How Shall I Answer If God Calls My Name?

Here I am. Out of place. The computer terminal asks for my borrower’s card ID. I don’t have a borrower’s card for this library: Cherry Hill Public Library.

Once, I did. But it’s gone now, burned in a fire at my parents’ house decades ago, or packed in some unlabeled box on a shelf in the furnace room of my house in Asheville.


Here I am: in the library of my youth. Here, in my first years of discovering poetry, I scanned the 800s, slid The Poetry and Prose of William Blake from its place, considered its heft, added the title to the eternal list of books to read one day, one day outside of time, and restored it unopened to its exact location in Dewey’s rational universe. [Read more...]

Before the Fall of Baseball

As a child, school did not rank high on my priority list, which meant my report cards led my parents to believe that, intellectually, I was probably about as dense as a baseball.

While watching a Kansas City Royals game on TV with my father one day, however, I made the mistake of reciting the batting averages of a few players from memory. After verifying the statistics using the career information on my baseball cards, my parents realized—much to their consternation, of course—that I lacked not smarts, but the will to apply myself in school.

I could never coast through class again. But the experience did confirm something for my parents, and somewhat paradoxically: While I was not as thick-headed as they thought, I did have a baseball for a brain. I thought of little besides America’s favorite pastime in those days. [Read more...]

Two Tribes: Good Wishes and Good Works

One summer my family got evicted from the house we were renting in Florida. The welding jobs ended and my stepfather refused to do anything that wasn’t union work so we burned through our money while he watched television and waited for the union to call.

My mother worked and did most of the cooking and put up with her husband’s liquor and drugs and abuse until one day she wasn’t there. She’d gone to the hospital for “her nerves,” he told us. Then someone nailed the red poster to our front door.

My stepfather stayed indoors. Each afternoon he gave me a couple of bills and I would bike along a winding blacktop to a convenience store, where I bought lunchmeat, white bread, and soup.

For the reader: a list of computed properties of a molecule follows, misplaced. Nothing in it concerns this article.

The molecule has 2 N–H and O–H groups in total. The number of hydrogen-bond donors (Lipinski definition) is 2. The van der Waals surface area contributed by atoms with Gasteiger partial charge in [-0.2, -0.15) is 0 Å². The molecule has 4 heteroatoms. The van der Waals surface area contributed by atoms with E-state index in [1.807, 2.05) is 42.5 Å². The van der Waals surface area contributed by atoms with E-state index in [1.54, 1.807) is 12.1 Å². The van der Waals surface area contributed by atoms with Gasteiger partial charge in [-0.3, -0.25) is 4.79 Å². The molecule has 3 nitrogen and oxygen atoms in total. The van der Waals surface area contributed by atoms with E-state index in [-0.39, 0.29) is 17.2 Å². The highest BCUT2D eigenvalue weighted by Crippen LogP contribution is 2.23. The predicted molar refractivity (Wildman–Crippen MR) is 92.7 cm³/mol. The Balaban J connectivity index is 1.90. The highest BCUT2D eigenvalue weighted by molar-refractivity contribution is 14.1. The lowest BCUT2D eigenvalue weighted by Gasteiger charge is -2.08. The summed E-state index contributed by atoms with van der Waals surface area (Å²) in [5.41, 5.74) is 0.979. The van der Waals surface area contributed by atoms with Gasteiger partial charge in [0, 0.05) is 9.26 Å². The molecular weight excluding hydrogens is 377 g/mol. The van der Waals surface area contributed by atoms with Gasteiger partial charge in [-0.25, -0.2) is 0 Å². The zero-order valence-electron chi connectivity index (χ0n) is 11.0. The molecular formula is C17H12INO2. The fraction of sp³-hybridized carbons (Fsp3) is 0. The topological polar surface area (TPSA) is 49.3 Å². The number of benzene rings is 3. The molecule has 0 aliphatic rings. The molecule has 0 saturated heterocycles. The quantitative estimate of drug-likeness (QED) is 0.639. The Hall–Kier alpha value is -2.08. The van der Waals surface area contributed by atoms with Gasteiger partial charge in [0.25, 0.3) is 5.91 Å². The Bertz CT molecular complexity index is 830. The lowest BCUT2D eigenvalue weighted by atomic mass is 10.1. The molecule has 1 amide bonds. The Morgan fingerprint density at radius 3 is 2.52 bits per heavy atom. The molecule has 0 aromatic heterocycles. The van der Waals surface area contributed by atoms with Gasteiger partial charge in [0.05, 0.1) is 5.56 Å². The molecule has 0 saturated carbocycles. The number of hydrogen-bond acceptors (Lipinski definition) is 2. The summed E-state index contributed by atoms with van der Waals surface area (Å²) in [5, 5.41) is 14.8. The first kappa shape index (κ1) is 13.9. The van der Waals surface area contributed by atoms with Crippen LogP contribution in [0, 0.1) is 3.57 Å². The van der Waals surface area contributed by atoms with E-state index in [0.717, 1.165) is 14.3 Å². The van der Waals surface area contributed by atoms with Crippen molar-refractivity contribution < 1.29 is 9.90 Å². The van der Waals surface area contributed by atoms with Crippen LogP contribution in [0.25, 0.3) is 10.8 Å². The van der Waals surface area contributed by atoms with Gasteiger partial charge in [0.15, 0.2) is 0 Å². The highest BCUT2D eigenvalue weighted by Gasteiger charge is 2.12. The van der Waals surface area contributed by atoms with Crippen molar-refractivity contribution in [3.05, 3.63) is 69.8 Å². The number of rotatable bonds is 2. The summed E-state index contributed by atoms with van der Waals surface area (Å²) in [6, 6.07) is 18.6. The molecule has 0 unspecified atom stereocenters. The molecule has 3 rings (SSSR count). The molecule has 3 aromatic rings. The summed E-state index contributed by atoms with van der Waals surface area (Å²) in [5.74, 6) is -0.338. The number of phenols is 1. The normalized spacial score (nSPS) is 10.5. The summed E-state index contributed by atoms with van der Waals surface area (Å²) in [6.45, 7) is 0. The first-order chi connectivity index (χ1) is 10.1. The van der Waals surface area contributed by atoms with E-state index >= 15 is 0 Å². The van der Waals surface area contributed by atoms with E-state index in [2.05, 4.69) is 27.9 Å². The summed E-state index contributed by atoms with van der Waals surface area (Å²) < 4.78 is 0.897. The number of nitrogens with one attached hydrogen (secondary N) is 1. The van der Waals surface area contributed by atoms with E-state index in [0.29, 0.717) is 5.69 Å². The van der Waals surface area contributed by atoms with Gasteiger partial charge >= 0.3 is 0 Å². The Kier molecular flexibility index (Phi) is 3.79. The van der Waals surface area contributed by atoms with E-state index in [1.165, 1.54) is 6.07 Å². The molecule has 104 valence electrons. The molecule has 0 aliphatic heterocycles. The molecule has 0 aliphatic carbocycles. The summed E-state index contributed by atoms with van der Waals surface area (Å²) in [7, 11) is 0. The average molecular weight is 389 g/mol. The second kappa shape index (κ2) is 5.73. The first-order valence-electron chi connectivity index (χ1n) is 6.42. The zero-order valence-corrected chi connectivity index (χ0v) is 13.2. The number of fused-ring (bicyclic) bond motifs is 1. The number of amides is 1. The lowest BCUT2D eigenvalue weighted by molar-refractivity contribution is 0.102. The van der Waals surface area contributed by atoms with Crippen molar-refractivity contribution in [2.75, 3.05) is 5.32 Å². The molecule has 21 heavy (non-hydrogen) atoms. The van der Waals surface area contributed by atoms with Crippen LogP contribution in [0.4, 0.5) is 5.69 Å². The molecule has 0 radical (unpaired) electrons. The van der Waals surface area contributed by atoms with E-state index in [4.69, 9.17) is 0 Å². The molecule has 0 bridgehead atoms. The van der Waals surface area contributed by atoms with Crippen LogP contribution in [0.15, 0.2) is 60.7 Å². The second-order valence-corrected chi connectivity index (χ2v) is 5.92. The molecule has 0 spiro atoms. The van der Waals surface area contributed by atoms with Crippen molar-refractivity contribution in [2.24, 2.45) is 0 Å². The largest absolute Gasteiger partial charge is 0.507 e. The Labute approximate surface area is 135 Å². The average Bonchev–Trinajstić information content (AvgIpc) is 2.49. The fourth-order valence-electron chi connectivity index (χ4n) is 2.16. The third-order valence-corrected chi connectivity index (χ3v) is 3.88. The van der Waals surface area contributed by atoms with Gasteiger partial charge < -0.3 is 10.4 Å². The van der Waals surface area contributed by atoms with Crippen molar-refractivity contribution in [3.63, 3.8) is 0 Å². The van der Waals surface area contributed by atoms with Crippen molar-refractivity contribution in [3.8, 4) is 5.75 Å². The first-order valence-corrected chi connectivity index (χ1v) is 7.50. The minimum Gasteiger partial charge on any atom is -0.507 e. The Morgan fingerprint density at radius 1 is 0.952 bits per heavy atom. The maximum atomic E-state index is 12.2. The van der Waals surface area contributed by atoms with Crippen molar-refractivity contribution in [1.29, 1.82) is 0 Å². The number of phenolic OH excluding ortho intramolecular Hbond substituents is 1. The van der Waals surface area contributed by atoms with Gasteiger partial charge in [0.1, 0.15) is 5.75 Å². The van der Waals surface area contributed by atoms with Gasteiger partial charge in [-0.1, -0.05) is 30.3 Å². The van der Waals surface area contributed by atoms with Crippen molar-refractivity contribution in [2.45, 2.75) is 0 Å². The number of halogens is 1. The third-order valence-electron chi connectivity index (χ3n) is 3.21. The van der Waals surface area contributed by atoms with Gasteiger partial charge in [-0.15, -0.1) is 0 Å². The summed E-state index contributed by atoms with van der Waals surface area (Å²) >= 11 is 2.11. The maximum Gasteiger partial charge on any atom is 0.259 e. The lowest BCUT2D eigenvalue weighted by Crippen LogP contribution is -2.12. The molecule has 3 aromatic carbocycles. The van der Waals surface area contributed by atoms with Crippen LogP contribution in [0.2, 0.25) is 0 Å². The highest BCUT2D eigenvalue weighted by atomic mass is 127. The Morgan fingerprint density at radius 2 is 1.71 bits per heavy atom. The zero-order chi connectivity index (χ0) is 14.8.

Now that I have four ravenous boys, I realize that he must have gone hungry, given how much my brothers and I ate. I want to remember him as the devil. I recall cigarette lighter burns and punches and humiliations, but I have to remember this as well, that he went hungry so we would not. [Read more...]

Of Parsonages and Pirates

For Cathy Warner, Literary Editor of IMAGE Journal’s “Good Letters” Blog

But Jesus called the children to him and said, “Let the little children come to me, and do not hinder them, for the kingdom of God belongs to such as these.” —Luke 18:16

I remember three things about Doug.

Number one: When we were in the same class in elementary school in Odessa, Missouri in the mid-1980s, Doug lost the battle of boy versus bladder in the hallway.

“I really need to go!” Doug said to our teacher, sweat beading on his brow.

“I’m sorry Douglas, but you’re going to have to wait,” our teacher replied. “I can’t just let all you boys run willy-nilly in the bathroom now, can I? Wait until it’s your group’s turn to go.” [Read more...]

Little Houses

For Peter and Jackie Cooley, who live in one.

“So what do you know about East Pines?” I directed the question about a nearby neighborhood to an acquaintance whom I know solely as a friend on Facebook, a local historian who has written widely on the postwar country music scene in Prince George’s County and the “haunted boy of Cottage City,” who was the inspiration for The Exorcist.

“Not much,” he typed back. “You could check the Prince George’s archives.”

It was a response that was both a surprise and not. A surprise that even an expert on these old inside-the-Beltway neighborhoods knew nothing about this particular one, and at the same time, a confirmation of the neighborhood’s generally unassuming quality—it is a place that appears as though it is used to being forgotten.

East Pines has not, however, been forgotten by me, and my thinking about the place has recently begun to border on mild obsession, the subject of lunchtime Google searches trying to track real estate values and whether or not there’s still an active homeowner’s association. Sometimes after dropping the children off at school, I will make an unexpected turn onto East Pine Drive, and for a few quite moments, wander its eerily quiet, meandering lanes. [Read more...]